On Friday, 4-star defensive tackle De'Asian Richardson flipped from an earlier pledge to former conference rival West Virginia to Louisville. Rated as the nation's 25th best defensive tackle, the product of Orange Park (Fla.) High School, also turned down offers from Alabama, Missouri, Oklahoma, Penn State, South Florida and a host of others.
"At 6-foot-3 and 285 pounds, one of the first things that really jumps out at you about Richardson is how athletic he is -- especially for a kid his size," said Scout.com recruiting analyst Mike Bakas.
Richardson's commitment moved the Cardinals into Scout.com's Top 15 defensive line positional rankings, tied with, ironically, Tennessee for 14th.
Trinity wide receiver James Quick's announcement for Louisville during Saturday's US Army All-American game pushed the Cardinals even higher in the Scout.com team rankings.
The 5-star prospect is rated as the number two receiver in the country. While his final decision came down to Louisville and Ohio State, he also had offers from Alabama, Michigan, Tennessee and nearly everyone else.
Quick put his abilities on display during the All-American game, scoring the game's winning touchdown and being awarded as the event's Most Valuable Player. He finished with 3 catches for 71 yards and the score.
He's the type of player that can make a difference as a true freshman.
"It's a big pickup," said Allen Trieu, a Scout.com National Recruiting Analyst. "He's a five-star guy from right in town, so it would have been tough to see him go to Ohio State. Beyond the local ties, you're talking about a prospect who can come in and play right away, and potentially be a true difference maker throughout his career."
The graduation of Andrell Smith opens a spot amongst Louisville's starting receivers and Scott Kennedy, Scout.com's Director of Scouting, believes that Quick's talent is on par with the Cardinals already talented group of receivers, giving him an opportunity to contribute right away.
"I think Quick has the ability to come in and make an immediate impact," said Kennedy. "While he'll need to learn the nuances of Louisville's offense, from a size/speed ratio, he'll arguably be the most talented receiver for the Cardinals as soon as he arrives on campus. He has good size and outstanding speed and quickness. He has the lateral movement to play in the slot and the size to play outside. His versatility will give him a chance to contribute in any number of ways for Louisville next season."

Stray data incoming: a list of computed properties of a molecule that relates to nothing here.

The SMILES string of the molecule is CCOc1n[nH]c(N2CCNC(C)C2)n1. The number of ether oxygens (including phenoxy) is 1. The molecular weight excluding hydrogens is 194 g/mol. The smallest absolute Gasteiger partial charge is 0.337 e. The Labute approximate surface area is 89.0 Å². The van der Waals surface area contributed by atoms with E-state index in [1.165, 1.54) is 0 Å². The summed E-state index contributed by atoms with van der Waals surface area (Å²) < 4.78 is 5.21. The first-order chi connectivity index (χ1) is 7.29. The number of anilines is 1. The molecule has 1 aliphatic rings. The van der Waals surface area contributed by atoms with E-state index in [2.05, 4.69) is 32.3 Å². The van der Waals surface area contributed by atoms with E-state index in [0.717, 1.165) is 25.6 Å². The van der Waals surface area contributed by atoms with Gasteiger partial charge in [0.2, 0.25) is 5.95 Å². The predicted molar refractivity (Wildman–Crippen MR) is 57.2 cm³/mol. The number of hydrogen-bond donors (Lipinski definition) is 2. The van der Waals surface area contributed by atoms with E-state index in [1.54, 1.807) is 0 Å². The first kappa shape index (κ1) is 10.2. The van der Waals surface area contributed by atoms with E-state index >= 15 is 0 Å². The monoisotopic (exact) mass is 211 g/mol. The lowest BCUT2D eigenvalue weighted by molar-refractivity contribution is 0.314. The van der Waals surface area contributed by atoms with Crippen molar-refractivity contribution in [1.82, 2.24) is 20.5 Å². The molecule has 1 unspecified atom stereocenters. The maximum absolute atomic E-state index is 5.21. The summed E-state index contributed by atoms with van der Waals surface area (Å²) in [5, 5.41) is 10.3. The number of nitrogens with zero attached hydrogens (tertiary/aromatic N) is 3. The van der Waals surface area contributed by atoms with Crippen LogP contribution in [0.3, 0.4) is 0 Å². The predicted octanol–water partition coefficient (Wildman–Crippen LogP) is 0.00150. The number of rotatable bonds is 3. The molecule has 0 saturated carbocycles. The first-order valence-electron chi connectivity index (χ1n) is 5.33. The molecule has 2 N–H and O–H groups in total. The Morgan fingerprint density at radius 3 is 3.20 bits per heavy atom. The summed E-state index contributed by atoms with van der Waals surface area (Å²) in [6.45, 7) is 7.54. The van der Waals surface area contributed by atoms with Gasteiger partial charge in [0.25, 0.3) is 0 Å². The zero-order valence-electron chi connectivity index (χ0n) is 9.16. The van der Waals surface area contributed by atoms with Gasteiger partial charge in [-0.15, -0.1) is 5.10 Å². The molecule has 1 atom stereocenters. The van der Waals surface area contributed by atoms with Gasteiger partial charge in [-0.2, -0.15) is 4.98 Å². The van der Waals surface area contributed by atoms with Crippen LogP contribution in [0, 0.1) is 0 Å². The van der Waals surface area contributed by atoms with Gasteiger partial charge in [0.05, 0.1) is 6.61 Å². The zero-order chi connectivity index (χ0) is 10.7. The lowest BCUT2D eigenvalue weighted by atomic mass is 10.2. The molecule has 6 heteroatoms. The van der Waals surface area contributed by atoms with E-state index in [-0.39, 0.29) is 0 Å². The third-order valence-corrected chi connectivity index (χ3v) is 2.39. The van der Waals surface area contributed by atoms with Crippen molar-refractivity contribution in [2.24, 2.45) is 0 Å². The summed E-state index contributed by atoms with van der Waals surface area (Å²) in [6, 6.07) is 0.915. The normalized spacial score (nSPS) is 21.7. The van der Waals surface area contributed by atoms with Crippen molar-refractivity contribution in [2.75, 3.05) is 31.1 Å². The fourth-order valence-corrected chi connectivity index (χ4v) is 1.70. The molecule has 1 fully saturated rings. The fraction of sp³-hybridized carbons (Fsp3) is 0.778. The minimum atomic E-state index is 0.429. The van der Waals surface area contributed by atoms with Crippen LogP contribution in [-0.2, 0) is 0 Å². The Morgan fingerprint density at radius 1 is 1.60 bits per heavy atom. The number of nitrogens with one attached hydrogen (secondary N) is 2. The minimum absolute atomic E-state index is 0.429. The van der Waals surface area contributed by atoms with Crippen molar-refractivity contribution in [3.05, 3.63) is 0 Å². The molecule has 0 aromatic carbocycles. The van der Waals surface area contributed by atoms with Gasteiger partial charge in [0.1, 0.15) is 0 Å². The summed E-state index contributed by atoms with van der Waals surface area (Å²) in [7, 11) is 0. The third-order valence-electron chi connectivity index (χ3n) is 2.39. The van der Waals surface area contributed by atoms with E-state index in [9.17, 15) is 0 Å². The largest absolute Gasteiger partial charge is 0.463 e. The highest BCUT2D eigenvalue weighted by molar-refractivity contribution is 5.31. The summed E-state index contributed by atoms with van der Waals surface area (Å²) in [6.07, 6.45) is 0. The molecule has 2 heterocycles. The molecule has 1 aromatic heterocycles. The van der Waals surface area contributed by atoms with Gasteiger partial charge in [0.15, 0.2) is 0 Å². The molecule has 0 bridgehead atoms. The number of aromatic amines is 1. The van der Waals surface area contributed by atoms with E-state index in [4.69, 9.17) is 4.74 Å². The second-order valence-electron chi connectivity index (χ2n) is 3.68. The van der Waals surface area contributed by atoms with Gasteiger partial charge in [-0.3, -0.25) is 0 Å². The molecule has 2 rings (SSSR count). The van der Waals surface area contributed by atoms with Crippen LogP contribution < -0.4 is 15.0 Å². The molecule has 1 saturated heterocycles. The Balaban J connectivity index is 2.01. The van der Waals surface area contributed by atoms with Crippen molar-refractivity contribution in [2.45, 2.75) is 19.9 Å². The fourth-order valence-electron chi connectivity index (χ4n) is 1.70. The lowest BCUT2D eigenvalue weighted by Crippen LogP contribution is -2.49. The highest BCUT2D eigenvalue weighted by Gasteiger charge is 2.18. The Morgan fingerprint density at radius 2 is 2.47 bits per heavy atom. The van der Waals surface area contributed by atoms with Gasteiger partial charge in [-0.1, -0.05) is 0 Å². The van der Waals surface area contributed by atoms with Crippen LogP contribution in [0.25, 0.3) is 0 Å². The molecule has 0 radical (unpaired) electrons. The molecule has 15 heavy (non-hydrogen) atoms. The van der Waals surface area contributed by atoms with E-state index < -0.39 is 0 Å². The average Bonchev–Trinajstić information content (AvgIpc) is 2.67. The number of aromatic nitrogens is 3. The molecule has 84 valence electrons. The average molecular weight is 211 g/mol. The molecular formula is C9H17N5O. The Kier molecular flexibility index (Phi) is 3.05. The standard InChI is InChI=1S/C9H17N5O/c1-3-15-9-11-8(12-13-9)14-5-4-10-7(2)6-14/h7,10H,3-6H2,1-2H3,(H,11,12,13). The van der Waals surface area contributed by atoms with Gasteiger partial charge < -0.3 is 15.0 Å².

Quick became the 13th public commitment for Louisville, lifting the program's overall ranking to 49th. However, U of L's average star rating has climbed to 3.15, which is 24th nationally.
While the overall ranking isn't a headline grabber, the overall star rating is noteworthy. Expected to cap out around 16, this year's recruiting ranking will be somewhat hindered due to the smaller number, making the average star rating, as well as positional ratings, even more telling.
Louisville's highest recruiting ranking since 2009 was two years ago when the 2011 class, highlighted by Teddy Bridgewater, finished 33rd in the nation. During the same stretch, the highest star average for each class was 3.05, also coming two seasons ago.
With it's current star average of 3.15, Louisville's current class is noticeably higher than any class since 2009 and is a clear indicator that Charlie Strong and his staff are filling the team needs with quality, while also bolstering depth in key areas.
While things are certain to continue to change, as national signing day is still a month away, the momentum built by the Louisville program should prove as an indicator that the Cardinals will continue to remain on the rise.